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First Templeton Scholars class set to make history

By George Mauzy

Click to watch video clipDanielle MooreJohn Newton Templeton became the first African American to graduate from Ohio University Sept. 17, 1828. This is the second in a three-part series in honor of the 175th anniversary of his historic achievement.

Now in its fourth year at Ohio University, the inaugural class of Templeton Scholars is excited and poised to become a part of history as the first graduating class of the scholarship program.

When Dalia Wheatt became the first Templeton Scholar to graduate last June, she made history just like John Newton Templeton did when he became Ohio University's first African-American graduate in 1828. Now the remaining eight members of the 2004 class of Templeton Scholars will join her on that special list of Ohio University firsts in June.

The class includes Kenneth Acker of Gahanna, Ohio; Alexia Finotello of Kent, Ohio; Monica Gutierrez of Defiance, Ohio; Cara Lewis of Rowlett, Texas; Danielle Moore of Middletown, Ohio; David Piedrahita of Mentor, Ohio; Jesse Raney of Gahanna, Ohio; and Regis Saxton of Richmond Heights, Ohio.

"I don't feel any pressure now, but there was some pressure when I was a freshman," said Saxton, a senior criminology major. "There were so many expectations for the program when we arrived that we felt we had to be successful. We had to set a good example for future Templeton Scholars."

The Templeton Scholarship program was created to attract exceptional students from underrepresented groups to Ohio University. Each scholarship covers the cost of in-state tuition, room and board and books for the academic year.

Dalia Wheatt

Dalia Wheatt

The 2004 class has served as excellent ambassadors for the program. The group has participated in many community service projects and held candid discussions with NAACP President Kweisi Mfume, Tuskegee Airman Charles McGee, renowned author Michael Eric Dyson and retired Iowa school teacher Jane Elliott, who conducted the blue eyes/brown eyes experiments. The class also has tackled some of today's most controversial subjects, including affirmative action and homelessness.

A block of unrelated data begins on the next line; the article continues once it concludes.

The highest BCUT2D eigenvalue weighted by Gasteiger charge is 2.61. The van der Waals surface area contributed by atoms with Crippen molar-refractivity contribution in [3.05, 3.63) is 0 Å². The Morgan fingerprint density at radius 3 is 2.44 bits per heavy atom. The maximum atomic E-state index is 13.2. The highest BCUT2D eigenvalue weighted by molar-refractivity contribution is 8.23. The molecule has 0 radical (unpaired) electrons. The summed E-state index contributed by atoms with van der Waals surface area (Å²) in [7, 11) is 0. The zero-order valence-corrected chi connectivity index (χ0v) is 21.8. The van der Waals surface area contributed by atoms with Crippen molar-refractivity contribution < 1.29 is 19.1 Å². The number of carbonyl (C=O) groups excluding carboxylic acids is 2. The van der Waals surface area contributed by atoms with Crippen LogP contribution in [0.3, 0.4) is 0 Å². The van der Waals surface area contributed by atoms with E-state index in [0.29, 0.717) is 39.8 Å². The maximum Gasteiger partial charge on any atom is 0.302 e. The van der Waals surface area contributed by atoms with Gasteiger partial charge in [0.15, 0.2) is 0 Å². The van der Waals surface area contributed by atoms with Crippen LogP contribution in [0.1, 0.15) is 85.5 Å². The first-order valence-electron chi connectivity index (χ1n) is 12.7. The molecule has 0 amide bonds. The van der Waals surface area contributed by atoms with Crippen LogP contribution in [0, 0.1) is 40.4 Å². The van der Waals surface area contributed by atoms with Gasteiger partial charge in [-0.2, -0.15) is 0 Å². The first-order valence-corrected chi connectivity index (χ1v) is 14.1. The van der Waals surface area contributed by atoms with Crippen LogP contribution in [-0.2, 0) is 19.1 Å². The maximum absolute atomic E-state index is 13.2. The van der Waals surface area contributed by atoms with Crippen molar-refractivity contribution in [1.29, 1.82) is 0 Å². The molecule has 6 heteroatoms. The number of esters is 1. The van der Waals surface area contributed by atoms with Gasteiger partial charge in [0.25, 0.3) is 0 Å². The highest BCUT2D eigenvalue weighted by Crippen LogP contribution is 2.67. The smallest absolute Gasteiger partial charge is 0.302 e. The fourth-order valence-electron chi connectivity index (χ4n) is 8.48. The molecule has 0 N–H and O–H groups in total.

Moore, a senior English major who plans to attend graduate school next year said the thought of graduating this spring leaves her both happy and sad.

"Graduation day will be bittersweet because I've had such a wonderful time during my four years," Moore said. "It's great that I will be moving on to bigger and better things, but I will really miss my friends. Part of the reason I am going to continue my education is because of the great experience I have had at Ohio University."

Raney said she is honored to be a part of the legacy left behind by the Templeton Scholars.

"We have established a legacy that will hopefully last a long time and it is humbling to be a part of it," she said. "The Templeton Scholarship program has given me a sense of dignity and integrity and has helped me feel like a valued person on this campus. The program has pushed and challenged me and has been instrumental in helping me find out who I am."

Saxton said he has been impressed by the personal growth of the class since they all arrived.

"We have all grown up a lot since our freshmen year, including me," he said. "Despite all of us having different majors and schedules, we have remained great friends. We have all developed lasting relationships that will last a lifetime."

This fall, 10 new Templeton Scholars are on campus to continue the legacy that the first class created and will leave behind in June.

George Mauzy is a media specialist with University Communications and Marketing.
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